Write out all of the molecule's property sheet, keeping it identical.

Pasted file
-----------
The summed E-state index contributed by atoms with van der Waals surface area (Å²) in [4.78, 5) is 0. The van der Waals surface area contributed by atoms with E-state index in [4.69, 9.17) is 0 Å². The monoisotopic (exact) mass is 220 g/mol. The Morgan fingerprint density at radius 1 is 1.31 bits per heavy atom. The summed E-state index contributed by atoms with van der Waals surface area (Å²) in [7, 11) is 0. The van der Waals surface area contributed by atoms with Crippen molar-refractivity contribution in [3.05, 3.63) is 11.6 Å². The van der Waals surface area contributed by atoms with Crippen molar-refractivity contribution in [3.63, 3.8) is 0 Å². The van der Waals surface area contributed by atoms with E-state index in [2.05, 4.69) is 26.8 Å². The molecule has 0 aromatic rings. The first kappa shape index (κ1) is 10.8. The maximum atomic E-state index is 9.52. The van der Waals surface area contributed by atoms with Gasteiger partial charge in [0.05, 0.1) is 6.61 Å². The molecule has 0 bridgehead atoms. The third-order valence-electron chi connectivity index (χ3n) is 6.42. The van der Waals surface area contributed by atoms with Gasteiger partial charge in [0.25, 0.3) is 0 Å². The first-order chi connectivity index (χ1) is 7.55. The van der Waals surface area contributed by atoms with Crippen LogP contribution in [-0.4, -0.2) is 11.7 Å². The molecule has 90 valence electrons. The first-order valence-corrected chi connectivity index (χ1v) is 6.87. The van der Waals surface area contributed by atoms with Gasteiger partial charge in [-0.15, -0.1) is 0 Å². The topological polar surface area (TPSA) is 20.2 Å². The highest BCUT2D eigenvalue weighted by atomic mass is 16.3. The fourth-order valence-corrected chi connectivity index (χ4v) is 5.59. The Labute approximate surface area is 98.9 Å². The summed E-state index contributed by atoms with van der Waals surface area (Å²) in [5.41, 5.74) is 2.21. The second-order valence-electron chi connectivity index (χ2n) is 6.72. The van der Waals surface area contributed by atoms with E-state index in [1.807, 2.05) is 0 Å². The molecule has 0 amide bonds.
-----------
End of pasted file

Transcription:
The summed E-state index contributed by atoms with van der Waals surface area (Å²) in [4.78, 5) is 0. The van der Waals surface area contributed by atoms with E-state index in [4.69, 9.17) is 0 Å². The monoisotopic (exact) mass is 220 g/mol. The Morgan fingerprint density at radius 1 is 1.31 bits per heavy atom. The summed E-state index contributed by atoms with van der Waals surface area (Å²) in [7, 11) is 0. The van der Waals surface area contributed by atoms with Crippen molar-refractivity contribution in [3.05, 3.63) is 11.6 Å². The van der Waals surface area contributed by atoms with Crippen molar-refractivity contribution in [3.63, 3.8) is 0 Å². The van der Waals surface area contributed by atoms with E-state index in [2.05, 4.69) is 26.8 Å². The molecule has 0 aromatic rings. The first kappa shape index (κ1) is 10.8. The maximum atomic E-state index is 9.52. The van der Waals surface area contributed by atoms with Gasteiger partial charge in [0.05, 0.1) is 6.61 Å². The molecule has 0 bridgehead atoms. The third-order valence-electron chi connectivity index (χ3n) is 6.42. The van der Waals surface area contributed by atoms with Gasteiger partial charge in [0.25, 0.3) is 0 Å². The first-order chi connectivity index (χ1) is 7.55. The van der Waals surface area contributed by atoms with Crippen LogP contribution in [-0.4, -0.2) is 11.7 Å². The molecule has 90 valence electrons. The first-order valence-corrected chi connectivity index (χ1v) is 6.87. The van der Waals surface area contributed by atoms with Gasteiger partial charge in [-0.15, -0.1) is 0 Å². The topological polar surface area (TPSA) is 20.2 Å². The highest BCUT2D eigenvalue weighted by atomic mass is 16.3. The fourth-order valence-corrected chi connectivity index (χ4v) is 5.59. The Labute approximate surface area is 98.9 Å². The summed E-state index contributed by atoms with van der Waals surface area (Å²) in [5.41, 5.74) is 2.21. The second-order valence-electron chi connectivity index (χ2n) is 6.72. The van der Waals surface area contributed by atoms with E-state index in [1.807, 2.05) is 0 Å². The molecule has 0 amide bonds.